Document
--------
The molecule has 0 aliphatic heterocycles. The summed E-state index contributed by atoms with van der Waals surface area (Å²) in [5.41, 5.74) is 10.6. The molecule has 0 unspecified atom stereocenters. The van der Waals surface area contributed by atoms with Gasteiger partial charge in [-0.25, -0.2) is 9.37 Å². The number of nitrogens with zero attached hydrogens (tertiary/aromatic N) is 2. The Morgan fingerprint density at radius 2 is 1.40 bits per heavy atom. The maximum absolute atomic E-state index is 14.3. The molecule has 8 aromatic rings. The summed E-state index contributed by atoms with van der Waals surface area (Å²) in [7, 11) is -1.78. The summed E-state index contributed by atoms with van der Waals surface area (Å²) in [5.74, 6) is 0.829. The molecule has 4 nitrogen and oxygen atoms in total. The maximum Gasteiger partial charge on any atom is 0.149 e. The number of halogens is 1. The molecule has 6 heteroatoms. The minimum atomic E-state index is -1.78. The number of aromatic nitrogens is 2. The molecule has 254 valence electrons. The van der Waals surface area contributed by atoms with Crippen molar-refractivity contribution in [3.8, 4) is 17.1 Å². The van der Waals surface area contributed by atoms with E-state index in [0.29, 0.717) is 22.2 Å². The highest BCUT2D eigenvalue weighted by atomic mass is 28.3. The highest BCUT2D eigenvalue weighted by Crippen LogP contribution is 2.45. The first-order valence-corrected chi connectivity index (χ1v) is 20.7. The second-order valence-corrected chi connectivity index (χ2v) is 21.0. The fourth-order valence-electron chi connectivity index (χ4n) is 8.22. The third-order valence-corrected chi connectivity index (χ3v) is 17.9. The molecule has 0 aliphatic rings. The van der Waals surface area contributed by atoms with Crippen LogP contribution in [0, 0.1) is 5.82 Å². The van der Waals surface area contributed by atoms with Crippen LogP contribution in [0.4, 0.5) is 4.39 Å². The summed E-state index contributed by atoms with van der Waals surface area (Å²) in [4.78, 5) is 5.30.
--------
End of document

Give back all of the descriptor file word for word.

The molecule has 0 aliphatic heterocycles. The summed E-state index contributed by atoms with van der Waals surface area (Å²) in [5.41, 5.74) is 10.6. The molecule has 0 unspecified atom stereocenters. The van der Waals surface area contributed by atoms with Gasteiger partial charge in [-0.25, -0.2) is 9.37 Å². The number of nitrogens with zero attached hydrogens (tertiary/aromatic N) is 2. The Morgan fingerprint density at radius 2 is 1.40 bits per heavy atom. The maximum absolute atomic E-state index is 14.3. The molecule has 8 aromatic rings. The summed E-state index contributed by atoms with van der Waals surface area (Å²) in [7, 11) is -1.78. The summed E-state index contributed by atoms with van der Waals surface area (Å²) in [5.74, 6) is 0.829. The molecule has 4 nitrogen and oxygen atoms in total. The maximum Gasteiger partial charge on any atom is 0.149 e. The number of halogens is 1. The molecule has 6 heteroatoms. The minimum atomic E-state index is -1.78. The number of aromatic nitrogens is 2. The molecule has 254 valence electrons. The van der Waals surface area contributed by atoms with Crippen molar-refractivity contribution in [3.8, 4) is 17.1 Å². The van der Waals surface area contributed by atoms with E-state index in [0.29, 0.717) is 22.2 Å². The highest BCUT2D eigenvalue weighted by atomic mass is 28.3. The highest BCUT2D eigenvalue weighted by Crippen LogP contribution is 2.45. The first-order valence-corrected chi connectivity index (χ1v) is 20.7. The second-order valence-corrected chi connectivity index (χ2v) is 21.0. The fourth-order valence-electron chi connectivity index (χ4n) is 8.22. The third-order valence-corrected chi connectivity index (χ3v) is 17.9. The molecule has 0 aliphatic rings. The van der Waals surface area contributed by atoms with Crippen LogP contribution in [0, 0.1) is 5.82 Å². The van der Waals surface area contributed by atoms with Crippen LogP contribution in [0.4, 0.5) is 4.39 Å². The summed E-state index contributed by atoms with van der Waals surface area (Å²) in [4.78, 5) is 5.30.